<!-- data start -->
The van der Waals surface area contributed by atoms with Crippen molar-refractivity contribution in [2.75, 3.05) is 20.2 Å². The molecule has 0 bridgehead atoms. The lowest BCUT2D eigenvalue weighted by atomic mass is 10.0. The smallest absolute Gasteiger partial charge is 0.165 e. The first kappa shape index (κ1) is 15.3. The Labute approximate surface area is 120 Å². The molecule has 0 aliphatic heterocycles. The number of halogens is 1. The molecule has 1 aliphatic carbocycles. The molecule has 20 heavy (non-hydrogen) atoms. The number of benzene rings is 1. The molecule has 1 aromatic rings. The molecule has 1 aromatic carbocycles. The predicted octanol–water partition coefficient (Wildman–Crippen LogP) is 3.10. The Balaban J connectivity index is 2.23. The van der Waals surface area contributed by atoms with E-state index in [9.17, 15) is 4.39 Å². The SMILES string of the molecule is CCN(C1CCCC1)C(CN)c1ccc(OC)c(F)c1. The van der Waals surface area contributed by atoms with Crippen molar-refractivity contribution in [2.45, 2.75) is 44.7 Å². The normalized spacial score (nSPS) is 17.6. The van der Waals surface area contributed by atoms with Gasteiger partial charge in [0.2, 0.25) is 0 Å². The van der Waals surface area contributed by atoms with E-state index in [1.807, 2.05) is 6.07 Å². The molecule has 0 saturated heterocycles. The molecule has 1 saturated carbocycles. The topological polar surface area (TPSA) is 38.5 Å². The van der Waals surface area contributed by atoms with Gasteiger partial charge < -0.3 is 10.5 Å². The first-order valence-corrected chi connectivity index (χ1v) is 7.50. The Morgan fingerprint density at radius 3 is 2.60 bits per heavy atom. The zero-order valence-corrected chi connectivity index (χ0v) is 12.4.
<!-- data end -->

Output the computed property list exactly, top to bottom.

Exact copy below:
The van der Waals surface area contributed by atoms with Crippen molar-refractivity contribution in [2.75, 3.05) is 20.2 Å². The molecule has 0 bridgehead atoms. The lowest BCUT2D eigenvalue weighted by atomic mass is 10.0. The smallest absolute Gasteiger partial charge is 0.165 e. The first kappa shape index (κ1) is 15.3. The Labute approximate surface area is 120 Å². The molecule has 0 aliphatic heterocycles. The number of halogens is 1. The molecule has 1 aliphatic carbocycles. The molecule has 20 heavy (non-hydrogen) atoms. The number of benzene rings is 1. The molecule has 1 aromatic rings. The molecule has 1 aromatic carbocycles. The predicted octanol–water partition coefficient (Wildman–Crippen LogP) is 3.10. The Balaban J connectivity index is 2.23. The van der Waals surface area contributed by atoms with E-state index in [9.17, 15) is 4.39 Å². The SMILES string of the molecule is CCN(C1CCCC1)C(CN)c1ccc(OC)c(F)c1. The van der Waals surface area contributed by atoms with Crippen molar-refractivity contribution in [2.45, 2.75) is 44.7 Å². The normalized spacial score (nSPS) is 17.6. The van der Waals surface area contributed by atoms with Gasteiger partial charge in [0.2, 0.25) is 0 Å². The van der Waals surface area contributed by atoms with E-state index in [1.807, 2.05) is 6.07 Å². The molecule has 0 saturated heterocycles. The molecule has 1 saturated carbocycles. The topological polar surface area (TPSA) is 38.5 Å². The van der Waals surface area contributed by atoms with Gasteiger partial charge < -0.3 is 10.5 Å². The first-order valence-corrected chi connectivity index (χ1v) is 7.50. The Morgan fingerprint density at radius 3 is 2.60 bits per heavy atom. The zero-order valence-corrected chi connectivity index (χ0v) is 12.4.